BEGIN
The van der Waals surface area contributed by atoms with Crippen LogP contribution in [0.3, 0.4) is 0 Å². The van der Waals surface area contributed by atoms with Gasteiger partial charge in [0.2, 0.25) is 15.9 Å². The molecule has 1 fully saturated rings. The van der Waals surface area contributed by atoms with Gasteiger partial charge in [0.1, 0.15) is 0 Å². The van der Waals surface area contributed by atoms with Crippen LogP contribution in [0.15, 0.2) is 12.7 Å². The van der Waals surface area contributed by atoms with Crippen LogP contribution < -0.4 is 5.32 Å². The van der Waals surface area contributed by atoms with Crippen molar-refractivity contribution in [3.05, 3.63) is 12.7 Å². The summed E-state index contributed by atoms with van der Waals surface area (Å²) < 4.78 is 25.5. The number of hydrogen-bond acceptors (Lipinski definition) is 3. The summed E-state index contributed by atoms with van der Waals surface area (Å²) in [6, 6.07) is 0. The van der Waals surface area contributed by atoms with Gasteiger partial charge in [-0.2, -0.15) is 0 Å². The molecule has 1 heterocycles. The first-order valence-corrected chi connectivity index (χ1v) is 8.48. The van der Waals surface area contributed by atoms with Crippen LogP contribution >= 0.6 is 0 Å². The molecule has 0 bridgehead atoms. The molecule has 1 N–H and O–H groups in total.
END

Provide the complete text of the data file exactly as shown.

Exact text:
The van der Waals surface area contributed by atoms with Crippen LogP contribution in [0.3, 0.4) is 0 Å². The van der Waals surface area contributed by atoms with Gasteiger partial charge in [0.2, 0.25) is 15.9 Å². The molecule has 1 fully saturated rings. The van der Waals surface area contributed by atoms with Gasteiger partial charge in [0.1, 0.15) is 0 Å². The van der Waals surface area contributed by atoms with Crippen LogP contribution in [0.15, 0.2) is 12.7 Å². The van der Waals surface area contributed by atoms with Crippen LogP contribution < -0.4 is 5.32 Å². The van der Waals surface area contributed by atoms with Crippen molar-refractivity contribution in [3.05, 3.63) is 12.7 Å². The summed E-state index contributed by atoms with van der Waals surface area (Å²) < 4.78 is 25.5. The number of hydrogen-bond acceptors (Lipinski definition) is 3. The summed E-state index contributed by atoms with van der Waals surface area (Å²) in [6, 6.07) is 0. The van der Waals surface area contributed by atoms with Gasteiger partial charge in [-0.2, -0.15) is 0 Å². The molecule has 1 heterocycles. The first-order valence-corrected chi connectivity index (χ1v) is 8.48. The van der Waals surface area contributed by atoms with Crippen LogP contribution >= 0.6 is 0 Å². The molecule has 0 bridgehead atoms. The molecule has 1 N–H and O–H groups in total.